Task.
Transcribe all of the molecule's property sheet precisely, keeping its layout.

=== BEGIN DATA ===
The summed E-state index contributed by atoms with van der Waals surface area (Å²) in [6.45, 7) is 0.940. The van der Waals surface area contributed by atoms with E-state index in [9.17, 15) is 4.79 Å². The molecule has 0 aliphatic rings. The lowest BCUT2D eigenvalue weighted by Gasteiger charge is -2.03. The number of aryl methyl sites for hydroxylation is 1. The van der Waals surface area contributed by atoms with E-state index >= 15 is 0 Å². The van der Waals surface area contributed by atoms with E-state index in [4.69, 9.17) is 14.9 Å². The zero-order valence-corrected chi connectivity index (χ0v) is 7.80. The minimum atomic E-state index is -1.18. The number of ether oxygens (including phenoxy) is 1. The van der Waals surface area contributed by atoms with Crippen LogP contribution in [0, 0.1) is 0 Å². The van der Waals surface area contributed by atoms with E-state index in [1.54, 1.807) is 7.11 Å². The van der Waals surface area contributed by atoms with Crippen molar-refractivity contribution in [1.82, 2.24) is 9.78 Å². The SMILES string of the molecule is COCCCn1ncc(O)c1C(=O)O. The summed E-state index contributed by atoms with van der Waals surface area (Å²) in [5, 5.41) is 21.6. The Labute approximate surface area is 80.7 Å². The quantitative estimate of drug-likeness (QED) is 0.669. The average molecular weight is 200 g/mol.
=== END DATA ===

The summed E-state index contributed by atoms with van der Waals surface area (Å²) in [6.45, 7) is 0.940. The van der Waals surface area contributed by atoms with E-state index in [9.17, 15) is 4.79 Å². The molecule has 0 aliphatic rings. The lowest BCUT2D eigenvalue weighted by Gasteiger charge is -2.03. The number of aryl methyl sites for hydroxylation is 1. The van der Waals surface area contributed by atoms with E-state index >= 15 is 0 Å². The van der Waals surface area contributed by atoms with E-state index in [4.69, 9.17) is 14.9 Å². The zero-order valence-corrected chi connectivity index (χ0v) is 7.80. The minimum atomic E-state index is -1.18. The number of ether oxygens (including phenoxy) is 1. The van der Waals surface area contributed by atoms with Crippen LogP contribution in [0, 0.1) is 0 Å². The van der Waals surface area contributed by atoms with E-state index in [1.54, 1.807) is 7.11 Å². The van der Waals surface area contributed by atoms with Crippen molar-refractivity contribution in [1.82, 2.24) is 9.78 Å². The SMILES string of the molecule is COCCCn1ncc(O)c1C(=O)O. The summed E-state index contributed by atoms with van der Waals surface area (Å²) in [5, 5.41) is 21.6. The Labute approximate surface area is 80.7 Å². The quantitative estimate of drug-likeness (QED) is 0.669. The average molecular weight is 200 g/mol.